Tips to prepare for backcountry skiing from Christy Sports.

The term “Know Before You Go” applies to a lot of things: Your first backpacking trip. The first time you travel with your significant other. But it might not ever be more appropriate than when applied to backcountry skiing / riding. Not knowing could be the difference between the best day of your life and your worst.

Touring the backcountry is nothing short of nirvana. It’s an awesome workout. You’re completely unplugged from the world of work, stress and social media, and surrounded by epic landscape. It’s a completely different way to approach skiing / riding, and some would even say it’s addicting. But it’s a lot of work, and the sobering reality can’t be overstated: Between 20-40 people die in avalanches every year in North America, 90% of avalanches are triggered by skiers and riders, and there is only a 30% chance of survival when buried by an avalanche.

But don’t get scared away. Knowing what to look for will drastically decrease your chances of encountering an avalanche. And regardless of why you’re interested in touring, we’re stoked that you’re starting your research. There are a lot of factors that contribute to a blissfully relaxing day in the backcountry, and here are some tips and tricks to get you trained up and ready to go:

Man skinning to backcountry ski.

EDUCATION

The most important thing that you absolutely have to do is get some comprehensive avalanche safety classes under your belt. Most snowsport regions have local nonprofits that host certified training courses. These courses teach you all about the red flags to watch for, and how to suss out high-prone terrain and conditions like warming, wind loading and instability. Click here for the national list of AIARE Avalanche Course Providers. Most beginner-level hut trips and weekend excursions will only require a Level One class, but location, type of snow and time of year will all contribute to the level of training you need. Check with a local AIARE provider to make sure you’re all trained up, and obviously don’t sign up for a trip you’re not trained for.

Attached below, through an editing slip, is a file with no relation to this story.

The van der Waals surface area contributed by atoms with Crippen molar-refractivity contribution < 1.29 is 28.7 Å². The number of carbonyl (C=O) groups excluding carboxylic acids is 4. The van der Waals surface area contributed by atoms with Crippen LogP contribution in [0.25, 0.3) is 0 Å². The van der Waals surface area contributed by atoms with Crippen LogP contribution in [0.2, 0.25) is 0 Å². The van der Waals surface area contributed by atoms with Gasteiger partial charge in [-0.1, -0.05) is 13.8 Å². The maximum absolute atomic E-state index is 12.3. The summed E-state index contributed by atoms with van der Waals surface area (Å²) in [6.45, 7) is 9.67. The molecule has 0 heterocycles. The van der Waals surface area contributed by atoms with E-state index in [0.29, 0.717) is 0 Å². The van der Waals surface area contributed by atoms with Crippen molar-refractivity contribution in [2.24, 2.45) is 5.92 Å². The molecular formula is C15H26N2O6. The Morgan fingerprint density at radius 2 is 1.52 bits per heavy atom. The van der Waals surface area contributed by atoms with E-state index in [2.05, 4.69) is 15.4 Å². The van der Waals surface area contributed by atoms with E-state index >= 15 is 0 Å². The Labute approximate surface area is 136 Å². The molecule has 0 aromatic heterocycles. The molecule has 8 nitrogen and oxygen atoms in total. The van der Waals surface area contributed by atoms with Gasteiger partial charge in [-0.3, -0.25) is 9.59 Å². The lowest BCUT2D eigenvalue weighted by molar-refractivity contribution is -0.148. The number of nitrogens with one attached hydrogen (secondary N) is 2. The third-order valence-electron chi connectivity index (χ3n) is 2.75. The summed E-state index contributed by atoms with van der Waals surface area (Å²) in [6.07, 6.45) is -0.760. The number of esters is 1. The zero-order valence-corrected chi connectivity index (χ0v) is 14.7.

Backcountry avalanche education.

GEAR

If you’re able to, it’s a great idea to go ahead and get your own gear prior to your Level One AIARE course. People definitely make it work by renting and borrowing backcountry gear. We get it! It’s an expensive hobby. That said, knowing exactly how to react with your own gear if you are ever in an avalanche will make all the difference. It also provides some peace of mind when you do start getting after those perfect, powdery backcountry lines. Here’s a list of what you’ll need specific to avalanche safety:

You’ll also want to invest in a solid touring setup. Christy Sports carries some great touring bindings, and you’ll also want to check out some touring boots. Skis for mounting AT bindings vary by taste– but trust us when we say you won’t regret leaning towards the lighter-weight skis. The Salomon QST line, DPS’ Alchemist 106, Volkl 100Eight, and the Dynastar Legend skis are some of the Christy Sports’ staff favorites. Here’s a link to some of our favorite backcountry gear— from skis and splitboards to skins and RECCO tech gear. The gear keeps getting better, so have fun shopping!

PRACTICE

A great way to get more and more comfortable with your gear and avalanche safety is to practice them as much as you can in a safe environment. A lot of resorts– and even some state parks– have Beacon Training Parks (BTPs), making it even easier to practice with transceivers while you’re in the resort. Click here to check out BTPs near you.

Aside from avalanche safety, the next big learning curve to overcome is the actual grunt work of uphilling. Regardless of how athletic you are, you’ll work muscles you didn’t know you had! And you’ll work them for hours at a time. Go ahead and practice on some good off-piste hikes. Some resorts have “off-piste” areas that are bombed, but require some hiking. You can even do this before you have skins and AT gear, though some will recommend or require a beacon, shovel and probe. You’ll still get a great workout booting to the run with your skis on your back, and you’ll start to get more and more comfortable skiing natural terrain.

Alpine touring opens up a world of awesome skiing and riding opportunities. From untouched powder to the thrill of finding the perfect line, it’s an unparalleled experience. Being prepared is a critical necessity, and we hope this blog has helped you navigate your first steps towards backcountry bliss!

Views of the backcountry.